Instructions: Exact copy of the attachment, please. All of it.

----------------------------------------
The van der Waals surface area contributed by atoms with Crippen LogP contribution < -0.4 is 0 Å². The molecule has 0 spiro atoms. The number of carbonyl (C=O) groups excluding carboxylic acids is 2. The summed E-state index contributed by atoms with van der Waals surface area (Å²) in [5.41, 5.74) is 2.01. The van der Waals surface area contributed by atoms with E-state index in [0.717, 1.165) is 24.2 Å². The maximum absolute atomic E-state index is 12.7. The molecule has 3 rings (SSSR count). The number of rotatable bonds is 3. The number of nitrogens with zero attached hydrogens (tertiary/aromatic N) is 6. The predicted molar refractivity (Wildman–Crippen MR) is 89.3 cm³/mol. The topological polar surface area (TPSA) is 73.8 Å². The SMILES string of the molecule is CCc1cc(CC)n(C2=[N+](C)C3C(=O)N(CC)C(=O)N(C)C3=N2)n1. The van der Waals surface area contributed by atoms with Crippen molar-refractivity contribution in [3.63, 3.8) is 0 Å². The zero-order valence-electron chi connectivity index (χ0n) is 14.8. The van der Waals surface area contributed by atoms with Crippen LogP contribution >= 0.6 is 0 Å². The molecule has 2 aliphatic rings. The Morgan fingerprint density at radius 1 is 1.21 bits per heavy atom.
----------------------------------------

The van der Waals surface area contributed by atoms with Crippen LogP contribution < -0.4 is 0 Å². The molecule has 0 spiro atoms. The number of carbonyl (C=O) groups excluding carboxylic acids is 2. The summed E-state index contributed by atoms with van der Waals surface area (Å²) in [5.41, 5.74) is 2.01. The van der Waals surface area contributed by atoms with E-state index in [0.717, 1.165) is 24.2 Å². The maximum absolute atomic E-state index is 12.7. The molecule has 3 rings (SSSR count). The number of rotatable bonds is 3. The number of nitrogens with zero attached hydrogens (tertiary/aromatic N) is 6. The predicted molar refractivity (Wildman–Crippen MR) is 89.3 cm³/mol. The topological polar surface area (TPSA) is 73.8 Å². The SMILES string of the molecule is CCc1cc(CC)n(C2=[N+](C)C3C(=O)N(CC)C(=O)N(C)C3=N2)n1. The van der Waals surface area contributed by atoms with Crippen molar-refractivity contribution in [3.63, 3.8) is 0 Å². The zero-order valence-electron chi connectivity index (χ0n) is 14.8. The van der Waals surface area contributed by atoms with Crippen LogP contribution >= 0.6 is 0 Å². The molecule has 2 aliphatic rings. The Morgan fingerprint density at radius 1 is 1.21 bits per heavy atom.